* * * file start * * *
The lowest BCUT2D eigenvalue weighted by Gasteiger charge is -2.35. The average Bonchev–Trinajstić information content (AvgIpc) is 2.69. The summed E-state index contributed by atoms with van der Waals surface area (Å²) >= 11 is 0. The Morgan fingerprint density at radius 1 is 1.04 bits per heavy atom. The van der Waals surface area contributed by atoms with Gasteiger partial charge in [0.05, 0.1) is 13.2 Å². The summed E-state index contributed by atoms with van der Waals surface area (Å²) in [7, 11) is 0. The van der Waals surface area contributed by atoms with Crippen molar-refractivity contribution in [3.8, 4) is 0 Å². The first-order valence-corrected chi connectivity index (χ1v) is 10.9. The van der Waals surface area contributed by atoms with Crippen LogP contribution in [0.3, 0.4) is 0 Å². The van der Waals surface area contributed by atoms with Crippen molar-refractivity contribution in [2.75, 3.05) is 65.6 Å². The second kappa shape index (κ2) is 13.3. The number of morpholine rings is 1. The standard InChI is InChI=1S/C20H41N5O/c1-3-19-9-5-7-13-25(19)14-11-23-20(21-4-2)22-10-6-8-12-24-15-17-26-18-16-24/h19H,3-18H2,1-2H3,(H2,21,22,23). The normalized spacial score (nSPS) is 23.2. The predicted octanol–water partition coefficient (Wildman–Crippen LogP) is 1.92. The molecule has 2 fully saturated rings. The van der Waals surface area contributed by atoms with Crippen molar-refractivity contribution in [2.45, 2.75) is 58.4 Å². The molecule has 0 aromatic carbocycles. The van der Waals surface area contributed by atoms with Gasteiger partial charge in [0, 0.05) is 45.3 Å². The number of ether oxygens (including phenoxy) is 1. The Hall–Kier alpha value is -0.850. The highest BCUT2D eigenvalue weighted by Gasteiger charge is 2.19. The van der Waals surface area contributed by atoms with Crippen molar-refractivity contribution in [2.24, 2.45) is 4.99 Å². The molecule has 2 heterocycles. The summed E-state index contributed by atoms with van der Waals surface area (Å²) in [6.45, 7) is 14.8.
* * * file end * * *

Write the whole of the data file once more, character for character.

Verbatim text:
The lowest BCUT2D eigenvalue weighted by Gasteiger charge is -2.35. The average Bonchev–Trinajstić information content (AvgIpc) is 2.69. The summed E-state index contributed by atoms with van der Waals surface area (Å²) >= 11 is 0. The Morgan fingerprint density at radius 1 is 1.04 bits per heavy atom. The van der Waals surface area contributed by atoms with Gasteiger partial charge in [0.05, 0.1) is 13.2 Å². The summed E-state index contributed by atoms with van der Waals surface area (Å²) in [7, 11) is 0. The van der Waals surface area contributed by atoms with Crippen molar-refractivity contribution in [3.8, 4) is 0 Å². The first-order valence-corrected chi connectivity index (χ1v) is 10.9. The van der Waals surface area contributed by atoms with Crippen LogP contribution in [0.3, 0.4) is 0 Å². The van der Waals surface area contributed by atoms with Crippen molar-refractivity contribution in [2.75, 3.05) is 65.6 Å². The second kappa shape index (κ2) is 13.3. The number of morpholine rings is 1. The standard InChI is InChI=1S/C20H41N5O/c1-3-19-9-5-7-13-25(19)14-11-23-20(21-4-2)22-10-6-8-12-24-15-17-26-18-16-24/h19H,3-18H2,1-2H3,(H2,21,22,23). The normalized spacial score (nSPS) is 23.2. The predicted octanol–water partition coefficient (Wildman–Crippen LogP) is 1.92. The molecule has 2 fully saturated rings. The van der Waals surface area contributed by atoms with Crippen molar-refractivity contribution in [2.45, 2.75) is 58.4 Å². The molecule has 0 aromatic carbocycles. The van der Waals surface area contributed by atoms with Gasteiger partial charge in [0, 0.05) is 45.3 Å². The number of ether oxygens (including phenoxy) is 1. The Hall–Kier alpha value is -0.850. The highest BCUT2D eigenvalue weighted by Gasteiger charge is 2.19. The van der Waals surface area contributed by atoms with Crippen molar-refractivity contribution in [2.24, 2.45) is 4.99 Å². The molecule has 2 heterocycles. The summed E-state index contributed by atoms with van der Waals surface area (Å²) in [6.45, 7) is 14.8.